Politicians tweeting is like dogs standing on their hind legs: impressive, but it usually ends in catastrophe. A recent bun fight between two esteemed members of our political class was between housing minister Grant Shapps and hashtag-obsessed former Deputy Prime Minister, John Prescott. Ever seen Jabba The Hutt in a fist-fight with a man so boring he can wilt vegetables? Nope? Well step right this way.
Earlier this week, Prescott realised something that anyone with eyes and even the most basic grasp of social media has known for ages: individuals with implausibly large follower numbers compared to their real-world reputations are often gaming the system. He “revealed” that he believes Shapps is using a some sort of follower service to automatically follow and unfollow other users to keep his follower base inflated. He also created #shappsfollowedme, adding it to his vast library of memes alongside such classics as #torybiscuits.
This is like one of those boxing matches where you hope both fighters lose. It’s obvious that, despite his attempts to defend himself, Shapps is gaming Twitter. The scheme is more transparent than Madonna’s blouses in the late 80s. On the other hand, the rise of John Prescott as a Twitter-enabled man of the people is equally nauseating. The croquet-playing, secretary-schtupping pug of Parliament has benefited from a PR refresh since he started bashing out bad puns and point-scoring on Twitter.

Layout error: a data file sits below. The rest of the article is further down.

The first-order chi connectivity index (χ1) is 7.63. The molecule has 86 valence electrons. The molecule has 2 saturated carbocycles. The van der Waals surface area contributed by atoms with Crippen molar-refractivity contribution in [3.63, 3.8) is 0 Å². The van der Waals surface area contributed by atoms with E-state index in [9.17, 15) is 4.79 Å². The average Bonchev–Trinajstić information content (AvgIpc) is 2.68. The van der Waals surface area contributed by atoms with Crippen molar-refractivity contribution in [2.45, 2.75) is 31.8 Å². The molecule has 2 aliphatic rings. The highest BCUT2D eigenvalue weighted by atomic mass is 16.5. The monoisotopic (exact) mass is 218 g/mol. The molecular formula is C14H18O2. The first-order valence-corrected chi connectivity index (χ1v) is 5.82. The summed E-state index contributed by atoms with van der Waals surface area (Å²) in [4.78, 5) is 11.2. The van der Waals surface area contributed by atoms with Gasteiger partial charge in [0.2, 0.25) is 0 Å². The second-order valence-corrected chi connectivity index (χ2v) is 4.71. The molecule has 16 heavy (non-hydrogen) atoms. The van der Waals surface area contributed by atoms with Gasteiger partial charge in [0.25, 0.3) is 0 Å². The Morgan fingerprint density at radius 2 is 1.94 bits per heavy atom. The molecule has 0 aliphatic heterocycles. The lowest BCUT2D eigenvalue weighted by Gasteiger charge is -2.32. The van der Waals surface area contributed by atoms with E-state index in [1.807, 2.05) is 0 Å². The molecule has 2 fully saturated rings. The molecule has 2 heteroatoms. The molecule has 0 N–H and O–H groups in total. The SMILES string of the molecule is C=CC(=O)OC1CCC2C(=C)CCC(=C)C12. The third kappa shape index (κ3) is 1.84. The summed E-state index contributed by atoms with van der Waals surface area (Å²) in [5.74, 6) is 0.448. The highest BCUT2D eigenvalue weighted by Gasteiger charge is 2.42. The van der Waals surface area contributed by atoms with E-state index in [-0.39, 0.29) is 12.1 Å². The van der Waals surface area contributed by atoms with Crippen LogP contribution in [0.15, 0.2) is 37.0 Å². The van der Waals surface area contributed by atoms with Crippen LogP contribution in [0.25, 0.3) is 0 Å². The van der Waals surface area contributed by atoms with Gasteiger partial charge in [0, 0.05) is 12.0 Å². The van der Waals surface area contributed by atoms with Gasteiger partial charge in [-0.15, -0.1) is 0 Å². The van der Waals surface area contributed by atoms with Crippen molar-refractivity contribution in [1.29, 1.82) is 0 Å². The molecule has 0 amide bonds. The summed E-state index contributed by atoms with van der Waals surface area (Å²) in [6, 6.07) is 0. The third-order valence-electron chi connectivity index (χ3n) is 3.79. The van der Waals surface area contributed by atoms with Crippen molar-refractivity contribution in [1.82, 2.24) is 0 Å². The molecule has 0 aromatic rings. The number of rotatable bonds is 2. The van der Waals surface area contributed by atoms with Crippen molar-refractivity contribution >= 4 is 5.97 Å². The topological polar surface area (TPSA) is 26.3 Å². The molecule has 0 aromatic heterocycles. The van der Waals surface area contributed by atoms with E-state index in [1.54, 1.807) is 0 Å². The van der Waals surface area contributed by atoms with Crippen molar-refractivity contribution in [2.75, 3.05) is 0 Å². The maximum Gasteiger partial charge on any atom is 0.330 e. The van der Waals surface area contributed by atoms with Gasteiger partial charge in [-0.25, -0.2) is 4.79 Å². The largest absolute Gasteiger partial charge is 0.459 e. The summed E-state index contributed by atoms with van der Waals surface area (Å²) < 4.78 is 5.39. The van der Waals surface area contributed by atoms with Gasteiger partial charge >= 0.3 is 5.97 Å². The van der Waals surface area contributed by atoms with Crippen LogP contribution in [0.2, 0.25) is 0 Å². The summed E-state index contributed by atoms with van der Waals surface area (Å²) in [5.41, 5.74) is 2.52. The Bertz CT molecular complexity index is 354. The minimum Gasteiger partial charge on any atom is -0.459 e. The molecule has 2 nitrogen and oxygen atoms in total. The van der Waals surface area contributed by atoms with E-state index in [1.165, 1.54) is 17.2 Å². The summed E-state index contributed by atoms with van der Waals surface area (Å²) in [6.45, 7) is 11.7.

But at least Prescott has the excuse of no longer being in office. The current vogue among MPs for tweeting constantly, even during sessions, hearings and committee meetings, is awful. Most of these tedious narcissists follow very few users beyond their colleagues and political hacks. They use the site as just another place to parrot the party line: “The Prime Minister was masterful…” (Actually, that one sounds like a Westminster 50 Shades of Grey spin-off.)
The most egregious political tweeters – vibrating mass of ego and self-regard Tom Watson and blonde bombshell instaquote machine Louise Mensch – used the site to further reduce the authority of Parliament during the Culture, Media & Sport Committee hearings on the phone hacking scandal. Mensch’s desire for profile was so over-reaching that she has now partially decamped to Menshn, her own-brand babbling platform. That, I believe, may come to be seen as a blessing.
There are exceptions to the rule. One is Conor Burns, Conservative Member of Parliament for Bournemouth West and member of the Kernel 50, who, with around 2,500 followers, uses Twitter like a more normal human being. He responds to people who speak to him and interacts with others without the need to descend into hashtags and horseplay. So it is possible for MPs to make use of Twitter effectively, but good Lord, it is painfully rare.
Is it really too much to ask that MPs stop fixing their Twitter follower numbers and focus more on fixing the country? Of course they should use all communication methods available to them but scrapping on social media and ego-tweeting about their successes looks like fiddling while Rome riots.
Hashtag that one, Mr Prescott.